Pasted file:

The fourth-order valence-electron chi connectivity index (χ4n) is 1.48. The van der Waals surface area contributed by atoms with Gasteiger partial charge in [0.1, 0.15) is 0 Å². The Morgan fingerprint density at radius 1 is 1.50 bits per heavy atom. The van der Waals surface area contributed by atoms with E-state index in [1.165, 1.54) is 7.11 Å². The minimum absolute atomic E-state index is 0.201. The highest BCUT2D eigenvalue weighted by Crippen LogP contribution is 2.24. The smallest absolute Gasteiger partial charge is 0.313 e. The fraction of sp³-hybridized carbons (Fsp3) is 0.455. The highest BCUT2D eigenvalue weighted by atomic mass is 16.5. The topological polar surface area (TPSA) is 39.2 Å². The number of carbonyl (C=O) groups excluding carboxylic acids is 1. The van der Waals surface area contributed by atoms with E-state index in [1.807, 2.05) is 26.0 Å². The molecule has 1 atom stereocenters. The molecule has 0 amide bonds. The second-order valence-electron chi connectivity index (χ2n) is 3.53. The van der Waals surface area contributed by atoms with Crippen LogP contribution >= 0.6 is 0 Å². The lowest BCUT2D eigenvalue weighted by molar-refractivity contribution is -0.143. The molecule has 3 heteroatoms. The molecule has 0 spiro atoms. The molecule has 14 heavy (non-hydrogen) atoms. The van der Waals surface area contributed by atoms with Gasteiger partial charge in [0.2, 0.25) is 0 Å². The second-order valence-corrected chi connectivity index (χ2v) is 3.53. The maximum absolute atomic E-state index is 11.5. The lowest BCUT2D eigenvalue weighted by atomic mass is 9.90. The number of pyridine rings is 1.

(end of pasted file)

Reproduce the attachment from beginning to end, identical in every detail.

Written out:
The fourth-order valence-electron chi connectivity index (χ4n) is 1.48. The van der Waals surface area contributed by atoms with Gasteiger partial charge in [0.1, 0.15) is 0 Å². The Morgan fingerprint density at radius 1 is 1.50 bits per heavy atom. The van der Waals surface area contributed by atoms with E-state index in [1.165, 1.54) is 7.11 Å². The minimum absolute atomic E-state index is 0.201. The highest BCUT2D eigenvalue weighted by Crippen LogP contribution is 2.24. The smallest absolute Gasteiger partial charge is 0.313 e. The fraction of sp³-hybridized carbons (Fsp3) is 0.455. The highest BCUT2D eigenvalue weighted by atomic mass is 16.5. The topological polar surface area (TPSA) is 39.2 Å². The number of carbonyl (C=O) groups excluding carboxylic acids is 1. The van der Waals surface area contributed by atoms with E-state index in [1.807, 2.05) is 26.0 Å². The molecule has 1 atom stereocenters. The molecule has 0 amide bonds. The second-order valence-electron chi connectivity index (χ2n) is 3.53. The van der Waals surface area contributed by atoms with Crippen LogP contribution >= 0.6 is 0 Å². The lowest BCUT2D eigenvalue weighted by molar-refractivity contribution is -0.143. The molecule has 3 heteroatoms. The molecule has 0 spiro atoms. The molecule has 14 heavy (non-hydrogen) atoms. The van der Waals surface area contributed by atoms with Gasteiger partial charge in [0.2, 0.25) is 0 Å². The second-order valence-corrected chi connectivity index (χ2v) is 3.53. The maximum absolute atomic E-state index is 11.5. The lowest BCUT2D eigenvalue weighted by atomic mass is 9.90. The number of pyridine rings is 1.